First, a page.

Downgrade to junk may not mean disaster - yet
The outlook for South Africa may not be all doom and gloom even as it followed Brazil and Russia into junk status this week, thrusting the case for emerging markets and their growth prospects into murky territory.
In 19 years, S&P Global Ratings has downgraded 21 countries, and on Monday it lowered South Africa's creditworthiness to sub-investment grade for the first time since 2000 as it feared last week's cabinet reshuffle would put fiscal and growth outcomes at risk.
In nearly two decades only six nations - Hungary, Slovakia, South Korea, Colombia, Latvia and Uruguay - have regained investment grade status after being downgraded to junk. Generally, according to KPMG and ratings agencies, it takes about seven years to regain investment grade.
Following South Africa's downgrade, three of the Brics countries (Brazil, Russia, India, China and South Africa) now operate at sub-investment grade.
Research by KPMG shows that over the past three decades 15 countries - including Colombia, Indonesia, Turkey and Uruguay - had seen their investment grade ratings revoked by S&P, Moody's and Fitch, the three largest ratings agencies.
KPMG economist Christie Viljoen said: "South Africa is most closely associated with the countries experiencing economic deterioration and possibly those having unsustainable macroeconomic imbalances."
New Finance Minister Malusi Gigaba, in an attempt to calm the markets, said there would not be policy changes following the appointment of new ministers, but his emphasis on radical economic transformation created some uncertainty in the financial markets.
Credit downgrades are expected to result in capital flight as asset managers that are not allowed to invest in sub-investment grade assets by the rules of the funds they manageare expected to sell. Currency depreciation, rising inflation, high interest rates and economic hardship could follow if there is a significant outflow of funds.
John Ashbourne, Africa economist at London-based Capital Economics, said the outlook for South Africa was not yet dire as the country was supported by slightly stronger economic fundamentals. Even though South Africa's current account deficit was the largest of any emerging market, averaging 4.8% of GDP over the past five years, it had improved to 1.7% of GDP in the fourth quarter of 2016.
"We expect that a combination of higher commodity prices and weak domestic demand will result in a deficit of about 3% of GDP in 2017, which is hardly worrying by emerging market standards," said Ashbourne.
The downgrade had focused attention on the country's budget deficit, which also lagged other emerging market standards, he said. However, he added, a significant change in fiscal policy - for example a nuclear power deal - could result in the situation deteriorating quickly. "For now, at least, South Africa's borrowing levels aren't an immediate worry."
Government debt now exceeds R2-trillion.
"But this is still comparable to that of other large emerging markets and far lower than that of Brazil, a country to which South Africa is unfairly compared," Ashbourne said.
South Africa, unlike other emerging markets, has an advantage in that its debt is denominated in local currency. Government debt that is denominated in foreign currency held by foreigners was equivalent to 2.2% of GDP in 2015.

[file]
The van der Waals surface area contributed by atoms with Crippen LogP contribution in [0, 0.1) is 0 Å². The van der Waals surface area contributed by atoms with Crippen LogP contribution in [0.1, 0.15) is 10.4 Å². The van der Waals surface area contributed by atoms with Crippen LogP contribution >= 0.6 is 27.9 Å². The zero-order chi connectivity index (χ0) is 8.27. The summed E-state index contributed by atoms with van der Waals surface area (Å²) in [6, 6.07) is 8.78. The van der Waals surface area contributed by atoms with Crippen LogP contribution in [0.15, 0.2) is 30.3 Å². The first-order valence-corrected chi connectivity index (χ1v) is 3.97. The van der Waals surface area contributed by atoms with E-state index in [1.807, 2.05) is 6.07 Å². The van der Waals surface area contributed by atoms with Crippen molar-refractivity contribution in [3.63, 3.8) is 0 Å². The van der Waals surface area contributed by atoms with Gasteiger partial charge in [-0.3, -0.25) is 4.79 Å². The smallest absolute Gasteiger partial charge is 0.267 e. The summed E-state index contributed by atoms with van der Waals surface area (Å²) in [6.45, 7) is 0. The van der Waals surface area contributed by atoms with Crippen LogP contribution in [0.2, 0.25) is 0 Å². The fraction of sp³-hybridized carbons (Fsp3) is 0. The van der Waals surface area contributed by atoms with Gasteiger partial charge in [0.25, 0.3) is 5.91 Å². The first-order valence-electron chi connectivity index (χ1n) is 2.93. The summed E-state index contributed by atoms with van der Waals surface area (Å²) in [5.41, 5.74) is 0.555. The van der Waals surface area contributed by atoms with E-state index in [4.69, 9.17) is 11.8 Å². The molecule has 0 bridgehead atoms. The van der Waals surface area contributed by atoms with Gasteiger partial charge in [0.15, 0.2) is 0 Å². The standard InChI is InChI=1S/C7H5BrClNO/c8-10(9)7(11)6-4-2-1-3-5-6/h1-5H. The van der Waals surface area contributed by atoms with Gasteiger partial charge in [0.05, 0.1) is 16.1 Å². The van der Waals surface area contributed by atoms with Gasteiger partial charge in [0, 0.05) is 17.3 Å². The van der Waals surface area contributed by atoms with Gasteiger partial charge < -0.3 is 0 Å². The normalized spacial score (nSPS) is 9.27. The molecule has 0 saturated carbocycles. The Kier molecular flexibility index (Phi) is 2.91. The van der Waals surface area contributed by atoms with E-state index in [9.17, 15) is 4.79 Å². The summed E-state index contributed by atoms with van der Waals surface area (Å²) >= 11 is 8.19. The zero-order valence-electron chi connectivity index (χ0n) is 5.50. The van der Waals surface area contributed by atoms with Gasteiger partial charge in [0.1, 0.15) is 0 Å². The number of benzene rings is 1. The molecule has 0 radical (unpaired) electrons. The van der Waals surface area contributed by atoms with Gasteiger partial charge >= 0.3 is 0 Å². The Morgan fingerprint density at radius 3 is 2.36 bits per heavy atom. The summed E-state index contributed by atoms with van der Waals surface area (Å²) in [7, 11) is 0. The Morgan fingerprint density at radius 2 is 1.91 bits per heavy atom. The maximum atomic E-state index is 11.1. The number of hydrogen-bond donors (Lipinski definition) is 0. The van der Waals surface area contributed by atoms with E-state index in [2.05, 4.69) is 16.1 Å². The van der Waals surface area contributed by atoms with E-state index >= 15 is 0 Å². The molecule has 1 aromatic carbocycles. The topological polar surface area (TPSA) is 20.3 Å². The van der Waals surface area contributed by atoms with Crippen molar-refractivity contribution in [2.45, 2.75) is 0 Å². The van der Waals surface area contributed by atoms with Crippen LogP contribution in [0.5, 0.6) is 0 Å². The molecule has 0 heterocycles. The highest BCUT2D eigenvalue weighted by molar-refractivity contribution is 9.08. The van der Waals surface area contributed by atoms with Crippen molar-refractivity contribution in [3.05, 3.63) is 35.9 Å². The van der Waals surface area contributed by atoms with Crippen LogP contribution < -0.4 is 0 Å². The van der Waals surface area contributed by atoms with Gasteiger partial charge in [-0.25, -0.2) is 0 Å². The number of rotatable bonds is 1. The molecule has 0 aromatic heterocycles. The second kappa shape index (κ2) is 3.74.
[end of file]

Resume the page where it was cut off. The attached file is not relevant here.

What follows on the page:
He said the currency depreciation - the rand has fallen from March 24 by 11% against the dollar to levels of around R13.82 on Friday - would not significantly raise debt repayment costs. However, he added, the "longer-term outlook is, admittedly, less clear".
Other emerging market currencies and stocks fell on Thursday as US monetary policy authorities decided that the Federal Reserve should start trimming its $4.5-billion balance sheet earlier than expected this year.
The MSCI benchmark equities index dropped 0.6%, which tracked losses in developed markets with exchanges across Asia and emerging Europe selling off.
Phillip Pearce, a dealer at TreasuryOne, said foreigners continued to find value in South African bonds despite political tension. "As the local issues start to settle, we could catch further onto the coat-tails of the global winds and a move lower is on the cards."
Kokkie Kooyman, portfolio manager at Denker Capital, said that as an asset class emerging markets had outperformed developed markets last year. China holds about 25% as a category weight in emerging markets, but its economic output is projected to slow down further from 6.7% recorded in 2016, its slowest in 26 years, according to Trading Economics.
"In 2016 and 2017 there are emerging markets that are struggling and emerging markets that are doing very well. India is growing at 7% to 8% and Indonesia is growing at 5%, whereas Turkey, South Africa and Brazil are still growing at 1%," Kooyman said.
Data from Capital Economics showed that portfolio inflows into emerging markets remained strong in March. Total capital outflows from emerging markets slowed to $6-billion in February from $34-billion in January.
This was the smallest net outflow since April 2014.
Inflows lifted to $142-billion in the three months to February 2017 from $117-billion in the three months to January.
Capital flows play a major role in many emerging markets as they help to finance spending and can affect financial market performance.
South Africa will now have to convince ratings agencies that political risk is under control and the risks to fiscal policy or economic growth are negated.
Moody's Investor Services said in a statement this week that it would undertake a review over 30 to 90 days to determine whether it will also downgrade government debt. Moody's ranks South Africa two notches above junk.
Fitch Ratings, which rated South Africa one notch above junk, downgraded the country on Friday.